Why we should be glad that the serial comma is not running for office this year

Why we should be glad that the serial comma is not running for office this year

Take a break from today’s ridiculous political nonsense to think about the serial comma (the comma before the “and” or “or” in a series of three or more items: “lock, stock, and barrel,” for example).

If you think that either party’s debate statements and political ads are laughable, look at a recent post from a fellow editor asking about the serial comma:

“A new client of mine said that she prefers no serial comma because it’s more casual and conversational when it’s not used. Is that how you all see the serial comma? I’ve always been a fan of it, but I always defer to my clients’ wishes. I’ve just never thought of not using the serial comma to be more conversational.”

Then read these fact-free responses from members of that group:

  • Generally, newspapers and popular magazines don’t use the serial comma for that very reason; the serial comma is considered too formal.
  • I have also heard people say that not using a serial comma seems more modern.

Imagine if I were to use the same emotional argument to decide whether to stop at a stop sign or not. I can just hear myself now: “Oh, sorry, Officer—I was driving casually, not formally.” An equally ridiculous argument would be “I’m following more modern standards.”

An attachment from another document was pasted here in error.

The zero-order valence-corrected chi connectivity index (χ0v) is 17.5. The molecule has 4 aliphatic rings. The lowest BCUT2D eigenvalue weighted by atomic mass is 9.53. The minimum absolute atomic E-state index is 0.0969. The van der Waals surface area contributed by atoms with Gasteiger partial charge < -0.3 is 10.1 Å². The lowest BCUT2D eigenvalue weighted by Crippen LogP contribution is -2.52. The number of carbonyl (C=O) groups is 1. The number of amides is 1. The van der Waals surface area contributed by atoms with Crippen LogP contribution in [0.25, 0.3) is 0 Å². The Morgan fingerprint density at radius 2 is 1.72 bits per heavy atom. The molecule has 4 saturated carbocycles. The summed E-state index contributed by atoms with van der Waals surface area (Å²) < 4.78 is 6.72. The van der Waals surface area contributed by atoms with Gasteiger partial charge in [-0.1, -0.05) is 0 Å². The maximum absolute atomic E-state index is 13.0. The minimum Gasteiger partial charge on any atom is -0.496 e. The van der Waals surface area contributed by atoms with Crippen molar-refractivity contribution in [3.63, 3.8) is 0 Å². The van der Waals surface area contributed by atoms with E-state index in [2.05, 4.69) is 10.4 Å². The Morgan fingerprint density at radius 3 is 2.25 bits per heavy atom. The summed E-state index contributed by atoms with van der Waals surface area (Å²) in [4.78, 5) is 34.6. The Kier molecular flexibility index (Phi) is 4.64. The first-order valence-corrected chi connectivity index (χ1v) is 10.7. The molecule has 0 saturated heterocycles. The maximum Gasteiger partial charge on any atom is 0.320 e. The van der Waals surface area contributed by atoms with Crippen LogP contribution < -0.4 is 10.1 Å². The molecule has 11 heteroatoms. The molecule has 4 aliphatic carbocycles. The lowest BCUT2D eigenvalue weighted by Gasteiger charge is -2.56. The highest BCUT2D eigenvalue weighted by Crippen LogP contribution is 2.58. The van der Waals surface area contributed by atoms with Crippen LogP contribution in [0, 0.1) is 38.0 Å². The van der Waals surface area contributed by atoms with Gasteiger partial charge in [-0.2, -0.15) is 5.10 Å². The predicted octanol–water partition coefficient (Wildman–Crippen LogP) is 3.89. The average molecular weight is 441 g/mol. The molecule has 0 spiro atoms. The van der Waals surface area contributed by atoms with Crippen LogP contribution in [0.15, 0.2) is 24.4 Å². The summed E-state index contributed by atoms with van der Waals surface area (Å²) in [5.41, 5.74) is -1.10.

Let’s not use emotions or whim to decide about punctuation. Instead, check out the facts: Most major style guides in the United States call for the use of the serial comma to avoid potential confusion or ambiguity, including:

  • The American Medical Association Manual of Style
  • The American Psychological Association Publication Manual
  • The Chicago Manual of Style
  • The Gregg Reference Manual
  • The US Government Printing Office Style Manual
  • The Yahoo Style Guide

Only The Associated Press Style Guide (AP) discourages the use of the serial comma, calling for its use only in a complex series of phrases, not in a simple series. AP style requires the author or editor to stop and decide what is a complex series of phrases—which is a fuzzy standard at best.

I would find it annoying and time-consuming to have to stop and debate if I have a simple or complex series of phrases. Even then, omitting the serial comma in a “simple series” would result in sentences such as these two classic examples:

  1. “I’d like to thank my parents, Jesus and Oprah Winfrey.”
  2. “A notorious gambler, Charlie Sheen owed money to his ex-wives, Billy Bob Thornton and Hugh Grant.”

I rest my case. I vote for the serial comma, always!

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